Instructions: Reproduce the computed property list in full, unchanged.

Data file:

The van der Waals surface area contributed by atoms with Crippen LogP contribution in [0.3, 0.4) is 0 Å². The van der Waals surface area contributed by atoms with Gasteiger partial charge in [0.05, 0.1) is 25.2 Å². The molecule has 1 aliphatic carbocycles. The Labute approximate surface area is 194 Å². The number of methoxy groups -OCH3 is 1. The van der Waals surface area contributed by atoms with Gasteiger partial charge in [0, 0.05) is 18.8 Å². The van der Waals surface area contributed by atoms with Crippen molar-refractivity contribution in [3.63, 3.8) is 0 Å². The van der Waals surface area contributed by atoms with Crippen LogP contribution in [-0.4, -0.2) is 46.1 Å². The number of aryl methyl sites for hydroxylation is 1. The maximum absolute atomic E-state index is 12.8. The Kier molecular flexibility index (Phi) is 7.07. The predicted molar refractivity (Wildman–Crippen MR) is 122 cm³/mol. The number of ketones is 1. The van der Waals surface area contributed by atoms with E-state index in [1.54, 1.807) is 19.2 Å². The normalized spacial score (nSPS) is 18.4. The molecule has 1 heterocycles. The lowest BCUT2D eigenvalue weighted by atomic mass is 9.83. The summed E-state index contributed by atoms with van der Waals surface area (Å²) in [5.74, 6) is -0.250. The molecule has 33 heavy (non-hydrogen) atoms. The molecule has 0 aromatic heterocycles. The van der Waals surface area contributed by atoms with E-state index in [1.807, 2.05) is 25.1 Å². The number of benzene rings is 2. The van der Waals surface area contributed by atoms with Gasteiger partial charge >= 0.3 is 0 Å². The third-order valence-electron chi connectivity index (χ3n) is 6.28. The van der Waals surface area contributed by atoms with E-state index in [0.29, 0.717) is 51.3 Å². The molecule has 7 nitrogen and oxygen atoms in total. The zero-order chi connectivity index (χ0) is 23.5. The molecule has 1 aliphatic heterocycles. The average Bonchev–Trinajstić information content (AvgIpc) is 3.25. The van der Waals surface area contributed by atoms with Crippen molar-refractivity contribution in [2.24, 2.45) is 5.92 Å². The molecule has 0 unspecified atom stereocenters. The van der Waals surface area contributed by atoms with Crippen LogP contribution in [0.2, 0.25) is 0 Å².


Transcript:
The van der Waals surface area contributed by atoms with Crippen LogP contribution in [0.3, 0.4) is 0 Å². The van der Waals surface area contributed by atoms with Gasteiger partial charge in [0.05, 0.1) is 25.2 Å². The molecule has 1 aliphatic carbocycles. The Labute approximate surface area is 194 Å². The number of methoxy groups -OCH3 is 1. The van der Waals surface area contributed by atoms with Gasteiger partial charge in [0, 0.05) is 18.8 Å². The van der Waals surface area contributed by atoms with Crippen molar-refractivity contribution in [3.63, 3.8) is 0 Å². The van der Waals surface area contributed by atoms with Crippen LogP contribution in [-0.4, -0.2) is 46.1 Å². The number of aryl methyl sites for hydroxylation is 1. The maximum absolute atomic E-state index is 12.8. The Kier molecular flexibility index (Phi) is 7.07. The predicted molar refractivity (Wildman–Crippen MR) is 122 cm³/mol. The number of ketones is 1. The van der Waals surface area contributed by atoms with E-state index in [1.54, 1.807) is 19.2 Å². The normalized spacial score (nSPS) is 18.4. The molecule has 1 heterocycles. The lowest BCUT2D eigenvalue weighted by atomic mass is 9.83. The summed E-state index contributed by atoms with van der Waals surface area (Å²) in [5.74, 6) is -0.250. The molecule has 33 heavy (non-hydrogen) atoms. The molecule has 0 aromatic heterocycles. The van der Waals surface area contributed by atoms with E-state index in [1.807, 2.05) is 25.1 Å². The number of benzene rings is 2. The van der Waals surface area contributed by atoms with Gasteiger partial charge >= 0.3 is 0 Å². The third-order valence-electron chi connectivity index (χ3n) is 6.28. The van der Waals surface area contributed by atoms with E-state index in [0.29, 0.717) is 51.3 Å². The molecule has 7 nitrogen and oxygen atoms in total. The zero-order chi connectivity index (χ0) is 23.5. The molecule has 1 aliphatic heterocycles. The average Bonchev–Trinajstić information content (AvgIpc) is 3.25. The van der Waals surface area contributed by atoms with Crippen molar-refractivity contribution in [2.24, 2.45) is 5.92 Å². The molecule has 0 unspecified atom stereocenters. The van der Waals surface area contributed by atoms with Crippen LogP contribution in [0.2, 0.25) is 0 Å².